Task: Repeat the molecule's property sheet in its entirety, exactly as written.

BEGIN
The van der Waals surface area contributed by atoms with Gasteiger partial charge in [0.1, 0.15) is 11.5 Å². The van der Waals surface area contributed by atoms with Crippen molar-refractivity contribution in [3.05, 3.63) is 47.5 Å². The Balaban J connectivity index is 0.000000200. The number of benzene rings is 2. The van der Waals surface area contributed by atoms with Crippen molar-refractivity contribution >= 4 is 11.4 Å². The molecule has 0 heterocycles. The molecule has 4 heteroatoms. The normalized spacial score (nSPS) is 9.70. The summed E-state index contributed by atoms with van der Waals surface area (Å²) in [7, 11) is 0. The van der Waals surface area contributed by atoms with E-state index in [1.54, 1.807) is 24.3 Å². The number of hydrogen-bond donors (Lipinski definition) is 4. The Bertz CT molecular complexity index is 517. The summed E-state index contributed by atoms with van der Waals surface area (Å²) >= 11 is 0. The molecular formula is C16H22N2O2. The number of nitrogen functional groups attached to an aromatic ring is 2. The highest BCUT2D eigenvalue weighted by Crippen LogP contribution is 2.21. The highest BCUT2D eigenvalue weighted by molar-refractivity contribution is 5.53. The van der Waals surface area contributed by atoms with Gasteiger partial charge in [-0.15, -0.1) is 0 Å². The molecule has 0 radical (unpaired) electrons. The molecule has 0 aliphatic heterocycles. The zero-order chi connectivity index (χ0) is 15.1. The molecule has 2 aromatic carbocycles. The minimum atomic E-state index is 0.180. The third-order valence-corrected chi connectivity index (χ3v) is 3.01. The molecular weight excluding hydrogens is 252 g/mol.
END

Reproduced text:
The van der Waals surface area contributed by atoms with Gasteiger partial charge in [0.1, 0.15) is 11.5 Å². The van der Waals surface area contributed by atoms with Crippen molar-refractivity contribution in [3.05, 3.63) is 47.5 Å². The Balaban J connectivity index is 0.000000200. The number of benzene rings is 2. The van der Waals surface area contributed by atoms with Crippen molar-refractivity contribution >= 4 is 11.4 Å². The molecule has 0 heterocycles. The molecule has 4 heteroatoms. The normalized spacial score (nSPS) is 9.70. The summed E-state index contributed by atoms with van der Waals surface area (Å²) in [7, 11) is 0. The van der Waals surface area contributed by atoms with E-state index in [1.54, 1.807) is 24.3 Å². The number of hydrogen-bond donors (Lipinski definition) is 4. The Bertz CT molecular complexity index is 517. The summed E-state index contributed by atoms with van der Waals surface area (Å²) >= 11 is 0. The molecular formula is C16H22N2O2. The number of nitrogen functional groups attached to an aromatic ring is 2. The highest BCUT2D eigenvalue weighted by Crippen LogP contribution is 2.21. The highest BCUT2D eigenvalue weighted by molar-refractivity contribution is 5.53. The van der Waals surface area contributed by atoms with Gasteiger partial charge in [-0.15, -0.1) is 0 Å². The molecule has 0 radical (unpaired) electrons. The molecule has 0 aliphatic heterocycles. The zero-order chi connectivity index (χ0) is 15.1. The molecule has 2 aromatic carbocycles. The minimum atomic E-state index is 0.180. The third-order valence-corrected chi connectivity index (χ3v) is 3.01. The molecular weight excluding hydrogens is 252 g/mol.